Children that are free to be sad develop a healthy relationship with sadness. But children who are told not to cry have difficulty crying as adults. Grief that is permanently suppressed turns into chronic depression and thus becomes a distorted feeling.

Fear is a natural feeling: It is our guide to being cautious. Caution protects us from injury and helps the body stay alive. It is a natural consequence of our (self)love. Fear is also to a cue for us prepare ourselves before we proceed or take new steps.

Feeling overburdened begins with fear and shows us that we have too many things on our plate and that we are not prioritising correctly or at all. This feeling encourages us to take a step back, to re-prioritise tasks and to take one step after another.

The feeling of being inadequate also derives from fear. It is a sign that we should change our own standards as we are being unfair to ourselves and demanding too much from ourselves. But this feeling can also prompt us to take a decision to become very good in something we have set out to do.  This requires time, practice and patience with ourselves.

Children who are not free to show or feel fear have difficulty coping with fear in a healthy way and overcoming fears as adults. Permanently suppressed fear leads to panic, helplessness and depression, and permanent overexertion leads to apathy. These therefore turn into distorted feelings.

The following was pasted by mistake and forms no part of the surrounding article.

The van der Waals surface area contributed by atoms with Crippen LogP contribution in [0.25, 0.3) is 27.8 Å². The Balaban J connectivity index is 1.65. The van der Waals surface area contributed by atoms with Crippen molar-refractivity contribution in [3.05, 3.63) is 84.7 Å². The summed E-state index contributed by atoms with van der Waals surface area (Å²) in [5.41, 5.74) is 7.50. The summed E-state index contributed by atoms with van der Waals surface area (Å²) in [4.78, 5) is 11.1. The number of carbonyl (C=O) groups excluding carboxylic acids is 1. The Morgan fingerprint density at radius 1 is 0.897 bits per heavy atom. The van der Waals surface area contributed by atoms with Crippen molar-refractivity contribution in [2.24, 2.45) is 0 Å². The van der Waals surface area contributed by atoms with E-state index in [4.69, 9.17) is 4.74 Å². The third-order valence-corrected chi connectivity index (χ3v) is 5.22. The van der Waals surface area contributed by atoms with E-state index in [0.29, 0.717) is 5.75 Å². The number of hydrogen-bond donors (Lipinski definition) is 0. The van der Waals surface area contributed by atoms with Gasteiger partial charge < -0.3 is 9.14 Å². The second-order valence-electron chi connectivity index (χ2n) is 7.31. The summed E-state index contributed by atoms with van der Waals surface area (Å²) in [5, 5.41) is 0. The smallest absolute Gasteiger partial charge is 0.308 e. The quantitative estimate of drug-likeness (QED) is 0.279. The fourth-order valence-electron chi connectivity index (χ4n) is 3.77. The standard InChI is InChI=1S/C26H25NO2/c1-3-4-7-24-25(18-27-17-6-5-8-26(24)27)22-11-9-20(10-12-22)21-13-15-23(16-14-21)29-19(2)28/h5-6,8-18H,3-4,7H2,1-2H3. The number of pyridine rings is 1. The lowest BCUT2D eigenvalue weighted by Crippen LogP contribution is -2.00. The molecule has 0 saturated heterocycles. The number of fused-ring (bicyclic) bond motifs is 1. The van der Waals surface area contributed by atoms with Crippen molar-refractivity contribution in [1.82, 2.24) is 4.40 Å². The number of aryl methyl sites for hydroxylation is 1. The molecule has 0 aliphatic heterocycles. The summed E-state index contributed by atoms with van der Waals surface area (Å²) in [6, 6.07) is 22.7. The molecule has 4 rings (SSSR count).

Guilt is a natural feeling: It allows us to recognise that we have violated our own most valued standards or crossed the boundaries of someone else.

Children who make mistakes and are free to be disobedient develop a healthy relationship with their own mistakes and learn to draw their own conclusions through trial and error since every decision leads in itself to consequences. In contrast, children who are never allowed to make mistakes have trouble dealing with mistakes as adults. Guilt that is permanently suppressed leads to chronic self-pity and thus turns into a distorted feeling.

Envy is a natural feeling: It triggers a desire within us to achieve as much as or more than others. Envy encourages us to try harder, to persevere and to try again until we succeed.

Children who are free to feel envy have a healthy attitude towards envy as adults and do not begrudge others their successes and are glad about their own successes.
Children who are told that envy is bad and that they should not feel envy have difficulty dealing with feelings of envy as adults.
Envy that is permanently suppressed leads to jealousy and thus turns into a distorted feeling.

Love is a natural feeling: It allows us to express and accept love and closeness in a normal and natural way. This kind of love leads to a feeling of inner fulfilment and a healthy independence. But love that is tied to conditions and rules, that is controlled, restrained and manipulated, can lead to a feeling of deep absence and loneliness.